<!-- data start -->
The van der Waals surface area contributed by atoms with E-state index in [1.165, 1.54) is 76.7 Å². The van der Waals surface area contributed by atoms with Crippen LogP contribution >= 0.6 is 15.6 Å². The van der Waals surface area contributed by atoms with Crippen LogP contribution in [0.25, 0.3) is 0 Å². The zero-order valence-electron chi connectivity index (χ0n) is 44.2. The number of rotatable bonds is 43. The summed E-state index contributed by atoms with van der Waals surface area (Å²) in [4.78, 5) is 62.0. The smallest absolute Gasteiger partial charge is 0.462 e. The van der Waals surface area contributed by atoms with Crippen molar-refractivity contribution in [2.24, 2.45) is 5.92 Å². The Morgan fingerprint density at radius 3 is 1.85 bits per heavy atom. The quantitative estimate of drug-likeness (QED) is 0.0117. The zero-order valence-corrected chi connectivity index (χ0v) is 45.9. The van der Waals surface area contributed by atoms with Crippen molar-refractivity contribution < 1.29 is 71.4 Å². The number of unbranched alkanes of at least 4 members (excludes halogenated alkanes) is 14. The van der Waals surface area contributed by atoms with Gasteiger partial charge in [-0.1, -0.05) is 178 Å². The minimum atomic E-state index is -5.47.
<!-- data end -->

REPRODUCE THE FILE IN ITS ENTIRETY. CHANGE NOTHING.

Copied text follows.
The van der Waals surface area contributed by atoms with E-state index in [1.165, 1.54) is 76.7 Å². The van der Waals surface area contributed by atoms with Crippen LogP contribution >= 0.6 is 15.6 Å². The van der Waals surface area contributed by atoms with Crippen LogP contribution in [0.25, 0.3) is 0 Å². The zero-order valence-electron chi connectivity index (χ0n) is 44.2. The number of rotatable bonds is 43. The summed E-state index contributed by atoms with van der Waals surface area (Å²) in [4.78, 5) is 62.0. The smallest absolute Gasteiger partial charge is 0.462 e. The van der Waals surface area contributed by atoms with Crippen molar-refractivity contribution in [2.24, 2.45) is 5.92 Å². The Morgan fingerprint density at radius 3 is 1.85 bits per heavy atom. The quantitative estimate of drug-likeness (QED) is 0.0117. The zero-order valence-corrected chi connectivity index (χ0v) is 45.9. The van der Waals surface area contributed by atoms with Crippen molar-refractivity contribution < 1.29 is 71.4 Å². The number of unbranched alkanes of at least 4 members (excludes halogenated alkanes) is 14. The van der Waals surface area contributed by atoms with Gasteiger partial charge in [-0.1, -0.05) is 178 Å². The minimum atomic E-state index is -5.47.